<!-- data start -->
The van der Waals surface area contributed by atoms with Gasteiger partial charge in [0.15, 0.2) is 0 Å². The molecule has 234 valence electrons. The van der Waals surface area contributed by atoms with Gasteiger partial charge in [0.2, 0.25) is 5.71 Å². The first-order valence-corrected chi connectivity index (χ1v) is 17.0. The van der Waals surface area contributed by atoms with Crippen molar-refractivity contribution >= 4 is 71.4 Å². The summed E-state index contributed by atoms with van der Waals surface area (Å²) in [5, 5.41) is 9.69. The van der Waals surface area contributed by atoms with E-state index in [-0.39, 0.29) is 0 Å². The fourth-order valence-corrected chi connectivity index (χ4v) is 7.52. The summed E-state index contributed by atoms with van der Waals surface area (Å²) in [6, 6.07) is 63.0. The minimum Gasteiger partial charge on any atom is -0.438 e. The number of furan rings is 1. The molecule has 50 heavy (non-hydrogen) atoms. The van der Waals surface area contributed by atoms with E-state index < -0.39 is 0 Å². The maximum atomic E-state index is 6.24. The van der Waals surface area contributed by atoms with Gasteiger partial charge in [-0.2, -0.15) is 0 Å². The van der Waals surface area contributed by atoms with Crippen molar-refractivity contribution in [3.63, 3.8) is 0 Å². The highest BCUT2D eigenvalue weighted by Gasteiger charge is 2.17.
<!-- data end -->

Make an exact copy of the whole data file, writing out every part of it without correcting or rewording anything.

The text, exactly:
The van der Waals surface area contributed by atoms with Gasteiger partial charge in [0.15, 0.2) is 0 Å². The molecule has 234 valence electrons. The van der Waals surface area contributed by atoms with Gasteiger partial charge in [0.2, 0.25) is 5.71 Å². The first-order valence-corrected chi connectivity index (χ1v) is 17.0. The van der Waals surface area contributed by atoms with Crippen molar-refractivity contribution >= 4 is 71.4 Å². The summed E-state index contributed by atoms with van der Waals surface area (Å²) in [5, 5.41) is 9.69. The van der Waals surface area contributed by atoms with E-state index in [-0.39, 0.29) is 0 Å². The fourth-order valence-corrected chi connectivity index (χ4v) is 7.52. The summed E-state index contributed by atoms with van der Waals surface area (Å²) in [6, 6.07) is 63.0. The minimum Gasteiger partial charge on any atom is -0.438 e. The number of furan rings is 1. The molecule has 50 heavy (non-hydrogen) atoms. The van der Waals surface area contributed by atoms with E-state index < -0.39 is 0 Å². The maximum atomic E-state index is 6.24. The van der Waals surface area contributed by atoms with Gasteiger partial charge in [-0.2, -0.15) is 0 Å². The van der Waals surface area contributed by atoms with Crippen molar-refractivity contribution in [3.63, 3.8) is 0 Å². The highest BCUT2D eigenvalue weighted by Gasteiger charge is 2.17.